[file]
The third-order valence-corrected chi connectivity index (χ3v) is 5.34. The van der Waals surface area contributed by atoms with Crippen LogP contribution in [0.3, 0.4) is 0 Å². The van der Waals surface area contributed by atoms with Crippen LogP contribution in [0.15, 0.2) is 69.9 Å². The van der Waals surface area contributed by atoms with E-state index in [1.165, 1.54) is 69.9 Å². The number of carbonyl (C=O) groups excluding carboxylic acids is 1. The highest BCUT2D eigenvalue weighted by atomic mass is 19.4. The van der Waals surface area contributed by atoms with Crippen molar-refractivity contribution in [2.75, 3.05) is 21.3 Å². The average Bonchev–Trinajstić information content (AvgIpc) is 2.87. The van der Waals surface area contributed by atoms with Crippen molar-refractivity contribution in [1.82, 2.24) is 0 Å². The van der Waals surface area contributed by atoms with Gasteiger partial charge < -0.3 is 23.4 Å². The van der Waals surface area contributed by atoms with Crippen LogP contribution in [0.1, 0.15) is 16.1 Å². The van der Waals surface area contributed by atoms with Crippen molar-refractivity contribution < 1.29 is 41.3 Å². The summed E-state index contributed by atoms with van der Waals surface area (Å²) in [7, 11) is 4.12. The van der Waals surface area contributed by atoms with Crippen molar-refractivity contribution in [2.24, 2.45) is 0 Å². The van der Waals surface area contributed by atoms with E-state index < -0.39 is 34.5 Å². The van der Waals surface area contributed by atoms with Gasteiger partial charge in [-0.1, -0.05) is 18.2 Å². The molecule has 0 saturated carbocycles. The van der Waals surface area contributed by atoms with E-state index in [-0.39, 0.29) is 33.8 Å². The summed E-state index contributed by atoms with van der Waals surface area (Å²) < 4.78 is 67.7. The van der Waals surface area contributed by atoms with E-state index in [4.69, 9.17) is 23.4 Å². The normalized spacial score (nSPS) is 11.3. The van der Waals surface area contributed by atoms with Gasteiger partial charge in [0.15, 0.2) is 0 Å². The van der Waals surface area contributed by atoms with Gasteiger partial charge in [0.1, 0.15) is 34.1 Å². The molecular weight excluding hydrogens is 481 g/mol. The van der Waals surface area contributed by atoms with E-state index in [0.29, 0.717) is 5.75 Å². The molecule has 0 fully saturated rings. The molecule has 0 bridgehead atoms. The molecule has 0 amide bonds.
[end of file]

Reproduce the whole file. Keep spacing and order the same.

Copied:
The third-order valence-corrected chi connectivity index (χ3v) is 5.34. The van der Waals surface area contributed by atoms with Crippen LogP contribution in [0.3, 0.4) is 0 Å². The van der Waals surface area contributed by atoms with Crippen LogP contribution in [0.15, 0.2) is 69.9 Å². The van der Waals surface area contributed by atoms with E-state index in [1.165, 1.54) is 69.9 Å². The number of carbonyl (C=O) groups excluding carboxylic acids is 1. The highest BCUT2D eigenvalue weighted by atomic mass is 19.4. The van der Waals surface area contributed by atoms with Crippen molar-refractivity contribution in [2.75, 3.05) is 21.3 Å². The average Bonchev–Trinajstić information content (AvgIpc) is 2.87. The van der Waals surface area contributed by atoms with Crippen molar-refractivity contribution in [1.82, 2.24) is 0 Å². The van der Waals surface area contributed by atoms with Gasteiger partial charge < -0.3 is 23.4 Å². The van der Waals surface area contributed by atoms with Crippen LogP contribution in [0.1, 0.15) is 16.1 Å². The van der Waals surface area contributed by atoms with Crippen molar-refractivity contribution < 1.29 is 41.3 Å². The summed E-state index contributed by atoms with van der Waals surface area (Å²) in [7, 11) is 4.12. The van der Waals surface area contributed by atoms with Crippen molar-refractivity contribution in [2.24, 2.45) is 0 Å². The van der Waals surface area contributed by atoms with E-state index < -0.39 is 34.5 Å². The van der Waals surface area contributed by atoms with Gasteiger partial charge in [-0.1, -0.05) is 18.2 Å². The molecule has 0 saturated carbocycles. The van der Waals surface area contributed by atoms with E-state index in [-0.39, 0.29) is 33.8 Å². The summed E-state index contributed by atoms with van der Waals surface area (Å²) < 4.78 is 67.7. The van der Waals surface area contributed by atoms with E-state index in [4.69, 9.17) is 23.4 Å². The normalized spacial score (nSPS) is 11.3. The van der Waals surface area contributed by atoms with Gasteiger partial charge in [0.15, 0.2) is 0 Å². The van der Waals surface area contributed by atoms with Gasteiger partial charge in [0.1, 0.15) is 34.1 Å². The molecular weight excluding hydrogens is 481 g/mol. The van der Waals surface area contributed by atoms with E-state index in [0.29, 0.717) is 5.75 Å². The molecule has 0 fully saturated rings. The molecule has 0 bridgehead atoms. The molecule has 0 amide bonds.